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October 2008
Dear Friends:

What was the most exciting sail we had over the past few months?  Definitely our shortest, smallest one.  After landing Cheeky through about a foot of surf at Kiritimati (Christmas Island, in the Line Islands), finding the customs officers off for the day but not too worried about us, after a laughter filled journey on a local bus (a normal 8 seat Toyota van reconfigured so, 25 islanders and the two of us fitted in with music thumping loudly, children laughing and packages crowding every spare space) a visit to the “biggest” market on the island, a clean small shop with a small variety of canned and packaged goods which was out of ice cream (Larry’s one craving after a month at sea) and out of all fresh food other than cheese and sausages until the next ship was due to arrive in ten days, we returned to find the surf was now running about 2 feet high across  a coral rock strewn sand patch.  Fortunately I had a plastic garbage bag to wrap our papers and my handbag, unfortunately getting the dinghy launched through the surf without getting fully swamped and without punching a hole through the bottom left me totally drenched, sand covered and more than a bit bruised. 

This is the view of Kiritimati’s roadstead with Taleisin, Mischief and Chuck’s charter yacht clustered near the commercial wharf in the background.

 

The next day we decided to get out Cheeky’s sailing rig (three miles was definitely too far to row) and used two plastic bags to double wrap my handbag, then loaded that plus our four collapsible water jugs, two spare ice bags, the class 3 life preserver cushions and essential dirty clothes plus a wash bucket into our 8 foot dink. 

“Should I put a reef in the sail before we set off?” Larry asked. “Why not put in two, we can always shake one out,” I answered after looking about half a mile to the south were the large entrance to the lagoon seemed to have more white on the water than we did where we were anchored ¼ mile off the lee of the island.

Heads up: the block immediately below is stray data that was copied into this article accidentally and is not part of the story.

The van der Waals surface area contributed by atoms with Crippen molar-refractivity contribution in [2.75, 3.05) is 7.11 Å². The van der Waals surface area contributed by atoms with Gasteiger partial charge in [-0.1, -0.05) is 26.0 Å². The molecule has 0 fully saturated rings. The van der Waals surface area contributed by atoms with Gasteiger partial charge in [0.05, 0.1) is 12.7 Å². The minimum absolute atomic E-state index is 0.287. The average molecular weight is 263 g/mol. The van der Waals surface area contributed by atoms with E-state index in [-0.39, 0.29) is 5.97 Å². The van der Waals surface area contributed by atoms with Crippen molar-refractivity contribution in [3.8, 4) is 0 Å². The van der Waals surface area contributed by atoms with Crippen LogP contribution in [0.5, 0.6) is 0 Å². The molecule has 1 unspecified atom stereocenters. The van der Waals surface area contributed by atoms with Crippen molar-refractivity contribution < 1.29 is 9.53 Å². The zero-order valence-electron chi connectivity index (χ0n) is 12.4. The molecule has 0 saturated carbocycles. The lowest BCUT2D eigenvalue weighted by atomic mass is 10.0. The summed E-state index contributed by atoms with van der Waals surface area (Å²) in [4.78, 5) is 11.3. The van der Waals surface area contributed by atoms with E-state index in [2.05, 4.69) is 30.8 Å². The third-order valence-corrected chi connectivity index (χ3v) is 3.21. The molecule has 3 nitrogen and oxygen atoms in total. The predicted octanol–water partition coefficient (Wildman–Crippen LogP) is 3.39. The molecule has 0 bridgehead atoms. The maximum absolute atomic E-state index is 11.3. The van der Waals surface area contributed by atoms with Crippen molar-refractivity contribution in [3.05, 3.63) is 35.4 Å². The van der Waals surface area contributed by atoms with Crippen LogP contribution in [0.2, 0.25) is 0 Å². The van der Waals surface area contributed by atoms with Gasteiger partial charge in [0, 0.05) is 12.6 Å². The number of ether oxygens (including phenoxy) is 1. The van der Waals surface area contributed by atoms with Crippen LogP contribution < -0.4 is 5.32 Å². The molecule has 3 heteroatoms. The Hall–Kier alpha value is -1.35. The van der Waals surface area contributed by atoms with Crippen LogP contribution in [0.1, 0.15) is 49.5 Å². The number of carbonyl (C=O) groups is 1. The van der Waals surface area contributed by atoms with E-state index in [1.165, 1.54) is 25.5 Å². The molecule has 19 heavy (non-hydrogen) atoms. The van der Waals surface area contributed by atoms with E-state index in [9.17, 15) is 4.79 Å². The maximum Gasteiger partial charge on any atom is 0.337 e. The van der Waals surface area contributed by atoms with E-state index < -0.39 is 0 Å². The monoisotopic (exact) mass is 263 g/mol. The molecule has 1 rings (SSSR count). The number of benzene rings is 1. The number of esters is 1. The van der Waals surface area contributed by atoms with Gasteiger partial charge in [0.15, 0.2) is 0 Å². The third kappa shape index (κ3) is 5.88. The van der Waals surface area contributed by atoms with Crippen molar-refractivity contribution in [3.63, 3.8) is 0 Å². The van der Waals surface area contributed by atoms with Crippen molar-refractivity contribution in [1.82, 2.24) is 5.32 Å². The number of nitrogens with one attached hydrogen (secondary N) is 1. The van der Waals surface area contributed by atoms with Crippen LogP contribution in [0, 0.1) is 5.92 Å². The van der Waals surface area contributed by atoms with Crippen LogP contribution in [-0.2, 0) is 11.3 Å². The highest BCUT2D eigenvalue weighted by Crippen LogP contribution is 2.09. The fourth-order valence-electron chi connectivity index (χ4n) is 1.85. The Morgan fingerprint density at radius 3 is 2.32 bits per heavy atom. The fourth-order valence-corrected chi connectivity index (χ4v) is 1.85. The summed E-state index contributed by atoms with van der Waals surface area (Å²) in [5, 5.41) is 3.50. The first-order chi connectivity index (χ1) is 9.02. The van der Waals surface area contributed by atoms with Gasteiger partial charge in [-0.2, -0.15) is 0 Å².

Darren used an ATN Top Climber to go aloft. He had a back up halyard safety line which Larry kept snuggly wrapped around a winch.

The reach towards the pass was great fun, once we figured out where to put our feet, got our cushions comfortably under our bottoms and decided who would hold the tiller, who would hike out.  Then we cleared the point and headed up to beat into the lagoon, watching all the time for coral heads and shoal spots (the dinghy draws three feet with the center board fully extended).  Sure glad we had two reefs in that sail! The wind here was blowing at least 20, gusting 25; the tide was with us, which meant it was against the wind. Three-foot chop soon had us soaked. But surprisingly, once I got thoroughly wet, I began to really enjoy the challenge, laughing as the warm spray hit, trying to judge the best times to tack.  By the time we’d sailed about three miles and turned through the 50 foot wide entrance to the well protected but tiny port we were both laughing, soaking and glad we’d not tried to bring Taleisin in here. Things had definitely changed from what was shown on the chart.  The entrance to the harbor dredged by the British back in the 1960’s when they used this island for testing Hydrogen bombs has definitely silted in and is only deep enough for the small fish boats and lighters used by the local folks. 

Darren and Melinda were definitely happy campers once they had re-attached Mischief’s headstay and had the roller furling gear working again.